In move toward online civility, Bakersfield, Yuma, Lewiston shift commenting strategies
In the days since President Obama called for “a more civil and honest public discourse,” leaders across the country have vowed to make America kinder and more tolerant. Members of Congress -- many of whom chose bipartisan seatmates for the State of the Union -- spoke of limiting acrimony in Washington. The nation’s mayors signed a “civility accord” to reduce rancor at city halls. New Jersey lawmakers proposed a resolution encouraging respect and goodwill throughout the state’s “stores, streets, and neighborhoods.”
But as challenging as it is to promote empathy among politicians -- or courteous driving on the Garden State Parkway – some online content providers have taken on a task that may be almost as hard. They’re trying to bring civility to one of the places where it’s most rare -- the “comments” section of news websites.
“It’s so vile sometimes,” said Jamie Butow, who helps manage the comments posted to Bakersfield.com, the website of the Bakersfield Californian newspaper. “It got to the point where we can’t possibly be attracting new users, because who would want to jump into this kind of conversation?”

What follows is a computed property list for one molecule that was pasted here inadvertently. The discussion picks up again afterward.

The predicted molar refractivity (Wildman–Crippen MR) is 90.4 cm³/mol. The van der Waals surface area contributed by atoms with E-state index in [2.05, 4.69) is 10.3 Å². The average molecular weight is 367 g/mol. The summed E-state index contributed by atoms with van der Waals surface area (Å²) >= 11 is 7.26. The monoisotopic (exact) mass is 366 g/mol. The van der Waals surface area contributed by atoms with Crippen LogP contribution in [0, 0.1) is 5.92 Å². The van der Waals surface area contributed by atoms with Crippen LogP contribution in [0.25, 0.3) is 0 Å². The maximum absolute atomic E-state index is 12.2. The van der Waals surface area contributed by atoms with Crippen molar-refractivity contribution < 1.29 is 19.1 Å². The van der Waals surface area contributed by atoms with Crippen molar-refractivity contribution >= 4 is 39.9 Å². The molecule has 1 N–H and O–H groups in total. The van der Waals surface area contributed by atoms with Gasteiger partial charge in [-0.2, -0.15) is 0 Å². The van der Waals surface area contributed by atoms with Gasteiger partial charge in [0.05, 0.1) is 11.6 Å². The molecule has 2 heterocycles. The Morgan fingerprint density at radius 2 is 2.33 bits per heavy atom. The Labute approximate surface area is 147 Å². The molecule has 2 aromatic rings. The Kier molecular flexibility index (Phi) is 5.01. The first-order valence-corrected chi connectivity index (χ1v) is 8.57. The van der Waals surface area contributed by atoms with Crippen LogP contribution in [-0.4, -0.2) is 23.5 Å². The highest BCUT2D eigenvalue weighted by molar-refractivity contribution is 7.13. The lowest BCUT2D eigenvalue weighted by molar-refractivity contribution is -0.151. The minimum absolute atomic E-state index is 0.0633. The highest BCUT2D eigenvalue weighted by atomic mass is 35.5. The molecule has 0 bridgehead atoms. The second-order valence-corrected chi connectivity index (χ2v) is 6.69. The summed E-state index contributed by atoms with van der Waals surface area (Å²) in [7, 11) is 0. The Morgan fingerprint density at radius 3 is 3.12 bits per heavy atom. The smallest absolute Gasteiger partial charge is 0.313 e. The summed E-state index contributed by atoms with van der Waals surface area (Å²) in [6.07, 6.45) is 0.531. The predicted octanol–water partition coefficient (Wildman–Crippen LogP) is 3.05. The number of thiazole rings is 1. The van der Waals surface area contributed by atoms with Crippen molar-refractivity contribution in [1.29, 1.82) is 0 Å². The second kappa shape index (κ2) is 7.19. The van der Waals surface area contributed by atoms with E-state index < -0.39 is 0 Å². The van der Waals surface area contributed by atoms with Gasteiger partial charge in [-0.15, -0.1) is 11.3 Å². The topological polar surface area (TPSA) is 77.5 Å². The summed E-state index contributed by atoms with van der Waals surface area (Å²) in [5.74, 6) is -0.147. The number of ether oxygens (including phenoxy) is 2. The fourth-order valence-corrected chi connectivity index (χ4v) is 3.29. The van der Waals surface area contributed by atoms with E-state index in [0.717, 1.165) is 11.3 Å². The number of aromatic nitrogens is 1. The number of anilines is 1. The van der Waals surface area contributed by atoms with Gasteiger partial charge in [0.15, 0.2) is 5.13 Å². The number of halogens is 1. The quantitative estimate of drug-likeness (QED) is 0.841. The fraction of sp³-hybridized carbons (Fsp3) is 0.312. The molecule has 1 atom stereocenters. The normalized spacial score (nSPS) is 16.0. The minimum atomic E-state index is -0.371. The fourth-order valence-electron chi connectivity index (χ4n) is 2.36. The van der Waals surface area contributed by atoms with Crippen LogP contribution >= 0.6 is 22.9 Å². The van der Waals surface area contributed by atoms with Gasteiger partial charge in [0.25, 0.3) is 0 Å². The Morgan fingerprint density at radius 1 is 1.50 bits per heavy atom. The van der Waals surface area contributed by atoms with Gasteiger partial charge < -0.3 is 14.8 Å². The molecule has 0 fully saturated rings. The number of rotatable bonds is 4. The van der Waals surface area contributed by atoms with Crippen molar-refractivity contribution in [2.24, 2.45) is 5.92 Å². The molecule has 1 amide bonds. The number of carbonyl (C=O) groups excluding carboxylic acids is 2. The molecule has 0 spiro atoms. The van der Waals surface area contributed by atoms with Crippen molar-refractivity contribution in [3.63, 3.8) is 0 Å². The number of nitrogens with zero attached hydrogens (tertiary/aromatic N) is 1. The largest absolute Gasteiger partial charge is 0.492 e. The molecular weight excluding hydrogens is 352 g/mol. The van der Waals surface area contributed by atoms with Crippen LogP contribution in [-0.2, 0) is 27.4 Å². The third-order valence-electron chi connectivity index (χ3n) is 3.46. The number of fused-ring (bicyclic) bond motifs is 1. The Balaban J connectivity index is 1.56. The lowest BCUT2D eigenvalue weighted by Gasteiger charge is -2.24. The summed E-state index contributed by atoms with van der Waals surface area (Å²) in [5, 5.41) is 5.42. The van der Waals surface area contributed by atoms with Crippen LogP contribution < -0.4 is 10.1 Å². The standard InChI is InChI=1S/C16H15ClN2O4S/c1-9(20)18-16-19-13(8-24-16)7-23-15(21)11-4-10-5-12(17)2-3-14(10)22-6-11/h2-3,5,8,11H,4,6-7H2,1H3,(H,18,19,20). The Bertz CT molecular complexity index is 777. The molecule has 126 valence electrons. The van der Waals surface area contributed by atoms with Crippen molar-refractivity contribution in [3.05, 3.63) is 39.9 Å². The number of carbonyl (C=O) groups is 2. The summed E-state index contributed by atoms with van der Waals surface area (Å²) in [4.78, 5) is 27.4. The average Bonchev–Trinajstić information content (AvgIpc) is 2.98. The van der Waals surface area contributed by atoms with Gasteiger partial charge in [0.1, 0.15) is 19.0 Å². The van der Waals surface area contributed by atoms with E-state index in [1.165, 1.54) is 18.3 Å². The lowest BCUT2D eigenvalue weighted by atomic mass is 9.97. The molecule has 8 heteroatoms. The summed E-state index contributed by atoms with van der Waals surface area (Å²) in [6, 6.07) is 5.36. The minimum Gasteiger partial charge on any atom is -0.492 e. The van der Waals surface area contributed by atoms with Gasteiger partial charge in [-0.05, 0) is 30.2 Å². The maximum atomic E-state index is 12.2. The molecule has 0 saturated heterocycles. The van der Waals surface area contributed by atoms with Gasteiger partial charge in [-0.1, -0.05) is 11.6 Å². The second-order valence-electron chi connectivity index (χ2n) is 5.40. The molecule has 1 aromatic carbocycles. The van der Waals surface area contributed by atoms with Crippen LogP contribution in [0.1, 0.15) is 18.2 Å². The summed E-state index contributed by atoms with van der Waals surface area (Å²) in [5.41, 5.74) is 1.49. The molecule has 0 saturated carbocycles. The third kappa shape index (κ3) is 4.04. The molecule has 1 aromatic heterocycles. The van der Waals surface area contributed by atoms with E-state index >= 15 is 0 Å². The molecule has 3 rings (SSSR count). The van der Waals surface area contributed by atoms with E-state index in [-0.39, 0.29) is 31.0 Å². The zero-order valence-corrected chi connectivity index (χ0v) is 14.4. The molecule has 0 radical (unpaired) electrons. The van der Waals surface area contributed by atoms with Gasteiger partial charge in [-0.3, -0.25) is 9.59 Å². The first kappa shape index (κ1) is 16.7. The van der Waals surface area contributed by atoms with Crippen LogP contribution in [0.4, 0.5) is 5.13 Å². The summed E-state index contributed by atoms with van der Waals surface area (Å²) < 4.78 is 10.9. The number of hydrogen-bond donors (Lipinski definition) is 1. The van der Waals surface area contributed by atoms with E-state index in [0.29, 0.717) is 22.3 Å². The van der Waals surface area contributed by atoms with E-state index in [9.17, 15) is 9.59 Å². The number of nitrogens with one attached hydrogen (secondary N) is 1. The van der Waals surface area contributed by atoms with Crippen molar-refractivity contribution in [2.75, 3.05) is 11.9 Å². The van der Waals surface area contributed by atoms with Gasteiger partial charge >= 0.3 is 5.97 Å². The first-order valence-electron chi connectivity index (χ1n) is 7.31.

Butow, the site’s community engagement coordinator, is revamping its commenting policy to discourage “personal attacks, racism and other forms of hate speech.” The new rules are scheduled to take effect in a few weeks, but she began drafting them several weeks ago, even before the Tucson shootings sparked renewed national dialogue about civility.
“We’ve got these dozen or so core people who jump in and interject their point of view and are just very nasty about it,” Butow said in a phone interview.
Indeed, Bakersfield.com is peppered with the type of bitter comments that have become endemic to many news websites.